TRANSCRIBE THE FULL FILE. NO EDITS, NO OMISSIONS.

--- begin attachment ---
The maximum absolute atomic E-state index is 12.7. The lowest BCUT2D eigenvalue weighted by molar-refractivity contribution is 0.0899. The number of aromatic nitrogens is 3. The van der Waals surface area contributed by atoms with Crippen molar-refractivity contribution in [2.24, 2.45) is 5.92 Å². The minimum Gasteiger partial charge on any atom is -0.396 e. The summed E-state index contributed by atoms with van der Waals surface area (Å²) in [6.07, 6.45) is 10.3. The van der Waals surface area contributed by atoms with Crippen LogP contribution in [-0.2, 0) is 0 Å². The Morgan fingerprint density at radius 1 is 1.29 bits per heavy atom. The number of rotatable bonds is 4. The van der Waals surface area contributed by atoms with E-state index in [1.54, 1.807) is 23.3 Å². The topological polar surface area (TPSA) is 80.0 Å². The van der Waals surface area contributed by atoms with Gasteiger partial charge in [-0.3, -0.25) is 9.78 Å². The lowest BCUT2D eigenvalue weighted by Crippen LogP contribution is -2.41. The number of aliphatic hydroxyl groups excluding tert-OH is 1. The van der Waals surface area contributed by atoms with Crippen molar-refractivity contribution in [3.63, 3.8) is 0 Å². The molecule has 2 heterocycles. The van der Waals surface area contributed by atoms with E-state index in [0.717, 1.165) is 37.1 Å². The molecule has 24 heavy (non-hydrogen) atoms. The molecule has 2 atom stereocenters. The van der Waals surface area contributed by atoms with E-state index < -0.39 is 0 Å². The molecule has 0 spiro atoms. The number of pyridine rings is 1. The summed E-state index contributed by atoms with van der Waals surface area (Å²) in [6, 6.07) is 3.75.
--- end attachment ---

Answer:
The maximum absolute atomic E-state index is 12.7. The lowest BCUT2D eigenvalue weighted by molar-refractivity contribution is 0.0899. The number of aromatic nitrogens is 3. The van der Waals surface area contributed by atoms with Crippen molar-refractivity contribution in [2.24, 2.45) is 5.92 Å². The minimum Gasteiger partial charge on any atom is -0.396 e. The summed E-state index contributed by atoms with van der Waals surface area (Å²) in [6.07, 6.45) is 10.3. The van der Waals surface area contributed by atoms with Crippen LogP contribution in [-0.2, 0) is 0 Å². The Morgan fingerprint density at radius 1 is 1.29 bits per heavy atom. The number of rotatable bonds is 4. The van der Waals surface area contributed by atoms with E-state index in [1.54, 1.807) is 23.3 Å². The topological polar surface area (TPSA) is 80.0 Å². The van der Waals surface area contributed by atoms with Gasteiger partial charge in [-0.3, -0.25) is 9.78 Å². The lowest BCUT2D eigenvalue weighted by Crippen LogP contribution is -2.41. The number of aliphatic hydroxyl groups excluding tert-OH is 1. The van der Waals surface area contributed by atoms with Crippen molar-refractivity contribution in [3.63, 3.8) is 0 Å². The molecule has 2 heterocycles. The van der Waals surface area contributed by atoms with E-state index in [0.717, 1.165) is 37.1 Å². The molecule has 24 heavy (non-hydrogen) atoms. The molecule has 2 atom stereocenters. The van der Waals surface area contributed by atoms with E-state index < -0.39 is 0 Å². The molecule has 0 spiro atoms. The number of pyridine rings is 1. The summed E-state index contributed by atoms with van der Waals surface area (Å²) in [6, 6.07) is 3.75.